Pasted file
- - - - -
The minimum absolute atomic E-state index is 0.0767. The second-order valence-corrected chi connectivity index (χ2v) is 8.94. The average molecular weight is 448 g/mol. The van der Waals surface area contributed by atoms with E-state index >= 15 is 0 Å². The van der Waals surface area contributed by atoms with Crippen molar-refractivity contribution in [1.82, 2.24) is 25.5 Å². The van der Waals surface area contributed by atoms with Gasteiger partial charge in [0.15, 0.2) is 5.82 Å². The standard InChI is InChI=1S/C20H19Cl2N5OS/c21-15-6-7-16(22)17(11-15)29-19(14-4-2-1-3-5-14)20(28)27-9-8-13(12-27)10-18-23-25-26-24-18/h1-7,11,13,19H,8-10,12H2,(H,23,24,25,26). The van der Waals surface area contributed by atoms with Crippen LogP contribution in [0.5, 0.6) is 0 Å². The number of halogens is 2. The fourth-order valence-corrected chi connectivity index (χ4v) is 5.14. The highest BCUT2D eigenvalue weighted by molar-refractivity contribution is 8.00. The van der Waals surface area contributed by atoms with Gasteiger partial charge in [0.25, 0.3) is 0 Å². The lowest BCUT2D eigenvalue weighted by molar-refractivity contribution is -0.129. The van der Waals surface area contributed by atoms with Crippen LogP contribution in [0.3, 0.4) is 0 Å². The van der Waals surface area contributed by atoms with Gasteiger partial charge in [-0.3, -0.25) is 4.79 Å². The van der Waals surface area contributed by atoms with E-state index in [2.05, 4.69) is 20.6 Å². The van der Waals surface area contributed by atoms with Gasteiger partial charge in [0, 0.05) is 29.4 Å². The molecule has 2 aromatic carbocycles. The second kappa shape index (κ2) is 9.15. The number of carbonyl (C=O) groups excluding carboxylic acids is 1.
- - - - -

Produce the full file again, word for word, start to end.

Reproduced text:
The minimum absolute atomic E-state index is 0.0767. The second-order valence-corrected chi connectivity index (χ2v) is 8.94. The average molecular weight is 448 g/mol. The van der Waals surface area contributed by atoms with E-state index >= 15 is 0 Å². The van der Waals surface area contributed by atoms with Crippen molar-refractivity contribution in [1.82, 2.24) is 25.5 Å². The van der Waals surface area contributed by atoms with Gasteiger partial charge in [0.15, 0.2) is 5.82 Å². The standard InChI is InChI=1S/C20H19Cl2N5OS/c21-15-6-7-16(22)17(11-15)29-19(14-4-2-1-3-5-14)20(28)27-9-8-13(12-27)10-18-23-25-26-24-18/h1-7,11,13,19H,8-10,12H2,(H,23,24,25,26). The van der Waals surface area contributed by atoms with Crippen LogP contribution in [0.5, 0.6) is 0 Å². The number of halogens is 2. The fourth-order valence-corrected chi connectivity index (χ4v) is 5.14. The highest BCUT2D eigenvalue weighted by molar-refractivity contribution is 8.00. The van der Waals surface area contributed by atoms with Gasteiger partial charge in [0.25, 0.3) is 0 Å². The lowest BCUT2D eigenvalue weighted by molar-refractivity contribution is -0.129. The van der Waals surface area contributed by atoms with Crippen LogP contribution in [0.3, 0.4) is 0 Å². The van der Waals surface area contributed by atoms with Gasteiger partial charge in [-0.3, -0.25) is 4.79 Å². The van der Waals surface area contributed by atoms with E-state index in [2.05, 4.69) is 20.6 Å². The van der Waals surface area contributed by atoms with Gasteiger partial charge in [0, 0.05) is 29.4 Å². The molecule has 2 aromatic carbocycles. The second kappa shape index (κ2) is 9.15. The number of carbonyl (C=O) groups excluding carboxylic acids is 1.